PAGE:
BANGKOK — A woman was charged with royal defamation, or lese majeste, for allegedly mocking the monarchy by wearing a traditional Thai dress to a protest, her lawyer said Tuesday.
Pro-democracy activists slammed the move as yet another example of sweeping interpretation of the draconian law, which carries a maximum penalty of 15 years in jail. The woman, identified by her attorney as Jatuporn Sae Ung, was charged after she wore a pink silk dress and appeared on a parody “fashion catwalk” organized by protesters.
“It’s an interpretation and not the reality,” lawyer Yaowalak Anuphan said. “The lese majeste law has become politicized,”
Read: Activists Urge UN To Help Repeal Royal Defamation Laws
Jatuporn was one of the demonstrators who participated in the satirical fashion show held on Silom Road in late October.
Her appearance on the catwalk was greeted by the protesters who prostrated and chanted “Long live Your Majesty!” several times – a gesture seen by many as a mocking reference to Her Majesty the Queen.
Media reports said another person who showed up at the activists’ fashion show in a crop top was also charged with lese majeste. He was reportedly summoned to acknowledge the charge with Yannawa Police on Thursday.
Due to legal concerns, Khaosod English cannot elaborate on both cases.
At least 25 people have been charged over the past month under the lese majeste law, which made a return after a hiatus lasting for several years, according to Anon Chawalawan, a legal officer at iLaw, a law reform advocacy group.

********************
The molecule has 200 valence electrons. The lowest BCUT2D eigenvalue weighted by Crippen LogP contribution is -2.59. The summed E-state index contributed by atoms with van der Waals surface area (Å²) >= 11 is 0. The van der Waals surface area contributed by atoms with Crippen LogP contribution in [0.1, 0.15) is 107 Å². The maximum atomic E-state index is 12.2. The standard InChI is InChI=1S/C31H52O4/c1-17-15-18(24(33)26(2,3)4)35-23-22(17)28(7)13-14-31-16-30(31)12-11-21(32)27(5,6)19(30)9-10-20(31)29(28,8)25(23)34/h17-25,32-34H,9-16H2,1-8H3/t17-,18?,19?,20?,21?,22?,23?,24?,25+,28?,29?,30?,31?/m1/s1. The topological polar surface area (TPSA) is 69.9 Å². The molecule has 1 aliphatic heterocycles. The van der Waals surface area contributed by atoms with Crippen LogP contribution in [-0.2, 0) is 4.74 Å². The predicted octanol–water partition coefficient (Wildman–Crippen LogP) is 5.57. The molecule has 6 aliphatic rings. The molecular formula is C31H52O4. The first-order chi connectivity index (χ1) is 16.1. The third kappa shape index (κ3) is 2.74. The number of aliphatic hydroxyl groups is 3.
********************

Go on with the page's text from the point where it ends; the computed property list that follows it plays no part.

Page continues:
Anon said very little is known about those cases until the accused parties report themselves in person to the police and hear why they were charged.
“The person could be accused of engaging in sarcasm. Could that be construed as defamation and damaging the honour of the Queen?” Anon said.
Although the text of lese majeste charge only covers “threats or insults” made to the King, the Queen, the Heir Apparent, and the Regent, the law is often expanded to include any action or remark deemed critical of the monarchy.
Lese majeste trials sometimes take place in secrecy, and the mainstream media are discouraged from reporting about the cases.
But at least one man is taking action against the law, which has been denounced as authoritarian by human rights watchdogs. Ekachai Hongkangwan, an activist who once served a prison term for lese majeste, petitioned the Office of the Attorney General on Monday urging them not to forward any royal insult cases to the court.
“At least half of the cases could be dropped,” said Ekachai. “The case about dressing up in costume was nonsense. Have they gone mad?”
The activist also suspected that the law enforcement might have been under pressure to press lese majeste charges by some higher powers.
“I think the police didn’t want to process it but were instructed to do so,” Ekachai said.
“This should not be an offense, dressing up in Thai traditional dress and having people chant ‘long live!’,”